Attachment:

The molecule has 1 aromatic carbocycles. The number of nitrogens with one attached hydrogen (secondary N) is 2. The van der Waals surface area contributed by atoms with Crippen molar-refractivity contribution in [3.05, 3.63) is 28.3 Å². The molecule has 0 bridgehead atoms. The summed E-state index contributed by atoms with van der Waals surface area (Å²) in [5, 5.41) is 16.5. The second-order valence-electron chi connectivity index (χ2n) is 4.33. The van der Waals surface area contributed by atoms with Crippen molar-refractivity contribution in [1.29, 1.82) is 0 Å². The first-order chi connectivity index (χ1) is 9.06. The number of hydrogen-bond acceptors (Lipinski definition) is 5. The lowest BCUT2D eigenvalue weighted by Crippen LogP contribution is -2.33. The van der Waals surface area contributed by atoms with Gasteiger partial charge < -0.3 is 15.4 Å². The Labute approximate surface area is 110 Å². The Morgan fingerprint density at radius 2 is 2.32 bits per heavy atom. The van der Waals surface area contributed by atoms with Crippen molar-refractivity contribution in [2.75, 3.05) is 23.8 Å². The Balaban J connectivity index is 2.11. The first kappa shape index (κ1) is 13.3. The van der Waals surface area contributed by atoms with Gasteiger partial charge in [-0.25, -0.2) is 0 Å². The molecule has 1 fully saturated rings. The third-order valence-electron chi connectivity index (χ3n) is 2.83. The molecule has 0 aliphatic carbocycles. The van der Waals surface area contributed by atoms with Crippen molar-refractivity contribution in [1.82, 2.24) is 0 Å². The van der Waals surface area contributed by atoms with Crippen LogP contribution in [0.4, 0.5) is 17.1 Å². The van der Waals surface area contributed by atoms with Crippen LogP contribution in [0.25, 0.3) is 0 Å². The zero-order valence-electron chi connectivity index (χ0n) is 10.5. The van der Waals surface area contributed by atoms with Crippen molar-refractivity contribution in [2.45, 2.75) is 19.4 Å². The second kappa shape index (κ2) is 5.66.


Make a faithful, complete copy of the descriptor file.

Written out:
The molecule has 1 aromatic carbocycles. The number of nitrogens with one attached hydrogen (secondary N) is 2. The van der Waals surface area contributed by atoms with Crippen molar-refractivity contribution in [3.05, 3.63) is 28.3 Å². The molecule has 0 bridgehead atoms. The summed E-state index contributed by atoms with van der Waals surface area (Å²) in [5, 5.41) is 16.5. The second-order valence-electron chi connectivity index (χ2n) is 4.33. The van der Waals surface area contributed by atoms with Crippen molar-refractivity contribution in [1.29, 1.82) is 0 Å². The first-order chi connectivity index (χ1) is 9.06. The number of hydrogen-bond acceptors (Lipinski definition) is 5. The lowest BCUT2D eigenvalue weighted by Crippen LogP contribution is -2.33. The van der Waals surface area contributed by atoms with Gasteiger partial charge < -0.3 is 15.4 Å². The Labute approximate surface area is 110 Å². The Morgan fingerprint density at radius 2 is 2.32 bits per heavy atom. The van der Waals surface area contributed by atoms with Crippen molar-refractivity contribution in [2.75, 3.05) is 23.8 Å². The Balaban J connectivity index is 2.11. The first kappa shape index (κ1) is 13.3. The van der Waals surface area contributed by atoms with Gasteiger partial charge in [-0.25, -0.2) is 0 Å². The molecule has 1 fully saturated rings. The third-order valence-electron chi connectivity index (χ3n) is 2.83. The molecule has 0 aliphatic carbocycles. The van der Waals surface area contributed by atoms with Crippen molar-refractivity contribution in [1.82, 2.24) is 0 Å². The van der Waals surface area contributed by atoms with Crippen LogP contribution in [0.4, 0.5) is 17.1 Å². The van der Waals surface area contributed by atoms with Crippen LogP contribution in [0.25, 0.3) is 0 Å². The zero-order valence-electron chi connectivity index (χ0n) is 10.5. The van der Waals surface area contributed by atoms with Crippen molar-refractivity contribution in [2.45, 2.75) is 19.4 Å². The second kappa shape index (κ2) is 5.66.